Sulfuryl fluoride, a widely used fumigant, is a greenhouse gas. UConn TCS is helping the Connecticut Agricultural Experiment Station commercialize a technology that can clean these fumes before they are released into the atmosphere.

UConn Technology Commercialization Services (TCS) is working with the Connecticut Agricultural Experiment Station, New Haven (CAES) to commercialize a technology that makes spent emissions of a greenhouse gas fumigant safe to release into the atmosphere.

UConn TCS is working to support Connecticut’s entrepreneurial ecosystem beyond the University, by helping non-UConn researchers, like those at CAES, commercialize their intellectual property.

Sulfuryl fluoride is a common fumigant used to treat insect infestations in buildings and, increasingly, produce, lumber, and other internationally shipped products that could be carrying invasive pests.

Sulfuryl fluoride was originally touted as an alternative to methyl bromide, an ozone-depleting gas. Methyl bromide was previously the standard fumigant for international shipments.

“It was hailed as a great replacement for methyl bromide because it was quite effective and it wasn’t an ozone depleting gas,” Joe Pignatello, distinguished chief scientist emeritus at CAES, says.

However, scientists have found that sulfuryl fluoride is a greenhouse gas. Sulfuryl fluoride has a global warming potential (GWP) of 4780, compared to carbon dioxide, which has a GWP of one. GWP is a measure of how much infrared thermal radiation a greenhouse gas added to the atmosphere would absorb over a given time frame, in this case 100 years.

When sulfuryl fluoride is used to fumigate imports, it is pumped into a large shipping container. The sulfuryl fluoride remains in the fumigation chamber for hours and then fans blow it out into the atmosphere.

Working on a U.S. Department of Agriculture-funded project, Pignatello developed a technology that can clean sulfuryl fluoride fumes before they are released into the atmosphere.

Rather than immediately releasing the gas into the atmosphere, with Pignatello’s technology, the gas would first pass through a tube into a “spray scrubber.”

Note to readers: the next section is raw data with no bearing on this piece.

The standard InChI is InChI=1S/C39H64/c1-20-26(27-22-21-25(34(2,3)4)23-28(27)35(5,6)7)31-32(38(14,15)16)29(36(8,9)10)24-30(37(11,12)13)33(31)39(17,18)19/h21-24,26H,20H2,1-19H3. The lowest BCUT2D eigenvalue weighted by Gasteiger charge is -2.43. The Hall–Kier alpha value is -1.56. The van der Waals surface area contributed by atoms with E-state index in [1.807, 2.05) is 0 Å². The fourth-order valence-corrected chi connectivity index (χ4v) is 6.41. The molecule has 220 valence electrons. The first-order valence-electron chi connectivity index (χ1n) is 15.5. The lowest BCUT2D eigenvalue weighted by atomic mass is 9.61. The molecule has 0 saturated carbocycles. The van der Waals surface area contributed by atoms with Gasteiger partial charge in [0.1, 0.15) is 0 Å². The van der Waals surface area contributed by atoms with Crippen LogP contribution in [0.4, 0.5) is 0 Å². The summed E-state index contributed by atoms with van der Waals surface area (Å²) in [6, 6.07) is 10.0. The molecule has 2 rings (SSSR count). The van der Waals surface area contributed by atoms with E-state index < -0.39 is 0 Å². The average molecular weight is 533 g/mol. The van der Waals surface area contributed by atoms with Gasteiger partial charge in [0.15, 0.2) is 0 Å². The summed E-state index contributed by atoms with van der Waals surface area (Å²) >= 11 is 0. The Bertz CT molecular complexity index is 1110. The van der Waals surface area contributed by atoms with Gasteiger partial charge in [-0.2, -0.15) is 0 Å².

The spray scrubber is a tank filled with liquid. The scrubber creates a mist which mixes with the incoming gas stream containing the sulfuryl fluoride. The mist droplets have a special chemical makeup that allows them to react with sulfuryl fluoride which cleanses the gas stream.

“Our method involves a unique combination of reagents that are put into the liquid of the tank and react rapidly with sulfuryl fluoride,” Pignatello says.

Then, once the gas is “cleaned” it can be safely ventilated into the atmosphere.

The wastewater can easily be treated to make it safe to dispose. The scrubbing process creates fluoride, which can be transformed into an insoluble, harmless compound – calcium fluoride – and sulfate, which naturally occurs in fresh and sea water.

“I think the future looks pretty good for this technology,” Pignatello. “Because fumigators are going to have to find a way to prevent spent fumes from going into the atmosphere.”

UConn TCS has assisted CAES in establishing an exclusive option agreement with a private company to commercialize this patent-pending technology.

This partnership, facilitated by TCS, serves as the first of hopefully more such commercialization engagements the UConn office will facilitate for its external research partners.

“This is just one of many ways that UConn is growing the innovation ecosystem in Connecticut and beyond,” Christopher Conners, TCS licensing director for life sciences, says.

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